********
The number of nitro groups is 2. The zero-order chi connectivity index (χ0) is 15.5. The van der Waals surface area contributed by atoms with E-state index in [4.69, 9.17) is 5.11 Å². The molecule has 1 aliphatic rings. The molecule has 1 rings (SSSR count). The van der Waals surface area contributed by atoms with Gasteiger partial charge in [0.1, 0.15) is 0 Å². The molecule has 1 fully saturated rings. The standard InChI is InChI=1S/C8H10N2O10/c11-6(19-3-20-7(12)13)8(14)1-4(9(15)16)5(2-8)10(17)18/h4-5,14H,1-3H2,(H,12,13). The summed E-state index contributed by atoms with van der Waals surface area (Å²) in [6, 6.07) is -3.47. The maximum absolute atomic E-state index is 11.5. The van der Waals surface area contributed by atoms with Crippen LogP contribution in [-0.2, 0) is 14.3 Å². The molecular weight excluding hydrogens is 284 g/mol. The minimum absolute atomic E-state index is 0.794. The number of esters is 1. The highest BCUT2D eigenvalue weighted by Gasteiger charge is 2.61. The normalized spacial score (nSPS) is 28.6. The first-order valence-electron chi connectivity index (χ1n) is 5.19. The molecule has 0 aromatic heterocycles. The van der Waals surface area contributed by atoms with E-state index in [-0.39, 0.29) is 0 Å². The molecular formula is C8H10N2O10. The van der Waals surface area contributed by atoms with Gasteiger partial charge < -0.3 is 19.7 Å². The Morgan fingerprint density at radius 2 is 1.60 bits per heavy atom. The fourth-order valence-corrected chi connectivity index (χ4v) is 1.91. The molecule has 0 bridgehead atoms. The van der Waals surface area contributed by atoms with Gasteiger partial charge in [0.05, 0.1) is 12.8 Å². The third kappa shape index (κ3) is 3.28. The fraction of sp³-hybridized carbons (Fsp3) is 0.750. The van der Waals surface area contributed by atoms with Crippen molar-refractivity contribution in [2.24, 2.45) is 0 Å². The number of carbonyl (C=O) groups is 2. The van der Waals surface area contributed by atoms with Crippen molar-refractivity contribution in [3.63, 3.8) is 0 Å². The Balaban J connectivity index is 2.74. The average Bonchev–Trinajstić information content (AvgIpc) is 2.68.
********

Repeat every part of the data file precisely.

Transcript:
The number of nitro groups is 2. The zero-order chi connectivity index (χ0) is 15.5. The van der Waals surface area contributed by atoms with E-state index in [4.69, 9.17) is 5.11 Å². The molecule has 1 aliphatic rings. The molecule has 1 rings (SSSR count). The van der Waals surface area contributed by atoms with Gasteiger partial charge in [0.1, 0.15) is 0 Å². The molecule has 1 fully saturated rings. The standard InChI is InChI=1S/C8H10N2O10/c11-6(19-3-20-7(12)13)8(14)1-4(9(15)16)5(2-8)10(17)18/h4-5,14H,1-3H2,(H,12,13). The summed E-state index contributed by atoms with van der Waals surface area (Å²) in [6, 6.07) is -3.47. The maximum absolute atomic E-state index is 11.5. The van der Waals surface area contributed by atoms with Crippen LogP contribution in [-0.2, 0) is 14.3 Å². The molecular weight excluding hydrogens is 284 g/mol. The minimum absolute atomic E-state index is 0.794. The number of esters is 1. The highest BCUT2D eigenvalue weighted by Gasteiger charge is 2.61. The normalized spacial score (nSPS) is 28.6. The first-order valence-electron chi connectivity index (χ1n) is 5.19. The molecule has 0 aromatic heterocycles. The van der Waals surface area contributed by atoms with E-state index in [-0.39, 0.29) is 0 Å². The molecular formula is C8H10N2O10. The van der Waals surface area contributed by atoms with Gasteiger partial charge < -0.3 is 19.7 Å². The Morgan fingerprint density at radius 2 is 1.60 bits per heavy atom. The fourth-order valence-corrected chi connectivity index (χ4v) is 1.91. The molecule has 0 bridgehead atoms. The van der Waals surface area contributed by atoms with Gasteiger partial charge in [0.05, 0.1) is 12.8 Å². The third kappa shape index (κ3) is 3.28. The fraction of sp³-hybridized carbons (Fsp3) is 0.750. The van der Waals surface area contributed by atoms with Crippen molar-refractivity contribution in [2.24, 2.45) is 0 Å². The number of carbonyl (C=O) groups is 2. The van der Waals surface area contributed by atoms with Crippen molar-refractivity contribution in [3.63, 3.8) is 0 Å². The Balaban J connectivity index is 2.74. The average Bonchev–Trinajstić information content (AvgIpc) is 2.68.